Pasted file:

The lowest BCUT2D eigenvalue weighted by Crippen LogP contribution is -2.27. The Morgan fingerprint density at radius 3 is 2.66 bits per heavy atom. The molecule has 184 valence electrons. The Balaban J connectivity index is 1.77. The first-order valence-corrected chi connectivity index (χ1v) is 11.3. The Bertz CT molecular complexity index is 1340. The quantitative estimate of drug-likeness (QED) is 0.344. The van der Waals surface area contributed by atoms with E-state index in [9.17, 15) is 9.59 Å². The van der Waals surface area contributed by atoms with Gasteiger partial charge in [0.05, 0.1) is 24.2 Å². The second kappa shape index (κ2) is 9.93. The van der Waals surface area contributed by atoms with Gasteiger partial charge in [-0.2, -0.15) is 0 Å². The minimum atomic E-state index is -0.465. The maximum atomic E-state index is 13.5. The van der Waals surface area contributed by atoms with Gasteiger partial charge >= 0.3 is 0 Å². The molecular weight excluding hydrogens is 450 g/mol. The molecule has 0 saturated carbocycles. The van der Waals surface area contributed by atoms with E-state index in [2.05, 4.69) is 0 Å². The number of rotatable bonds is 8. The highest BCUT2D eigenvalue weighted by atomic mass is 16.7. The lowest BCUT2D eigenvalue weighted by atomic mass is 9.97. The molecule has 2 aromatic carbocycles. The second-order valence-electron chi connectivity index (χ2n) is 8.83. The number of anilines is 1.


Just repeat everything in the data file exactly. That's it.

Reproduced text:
The lowest BCUT2D eigenvalue weighted by Crippen LogP contribution is -2.27. The Morgan fingerprint density at radius 3 is 2.66 bits per heavy atom. The molecule has 184 valence electrons. The Balaban J connectivity index is 1.77. The first-order valence-corrected chi connectivity index (χ1v) is 11.3. The Bertz CT molecular complexity index is 1340. The quantitative estimate of drug-likeness (QED) is 0.344. The van der Waals surface area contributed by atoms with E-state index in [9.17, 15) is 9.59 Å². The van der Waals surface area contributed by atoms with Gasteiger partial charge in [0.05, 0.1) is 24.2 Å². The second kappa shape index (κ2) is 9.93. The van der Waals surface area contributed by atoms with Gasteiger partial charge in [-0.2, -0.15) is 0 Å². The minimum atomic E-state index is -0.465. The maximum atomic E-state index is 13.5. The van der Waals surface area contributed by atoms with Gasteiger partial charge >= 0.3 is 0 Å². The molecular weight excluding hydrogens is 450 g/mol. The molecule has 0 saturated carbocycles. The van der Waals surface area contributed by atoms with E-state index in [2.05, 4.69) is 0 Å². The number of rotatable bonds is 8. The highest BCUT2D eigenvalue weighted by atomic mass is 16.7. The lowest BCUT2D eigenvalue weighted by atomic mass is 9.97. The molecule has 2 aromatic carbocycles. The second-order valence-electron chi connectivity index (χ2n) is 8.83. The number of anilines is 1.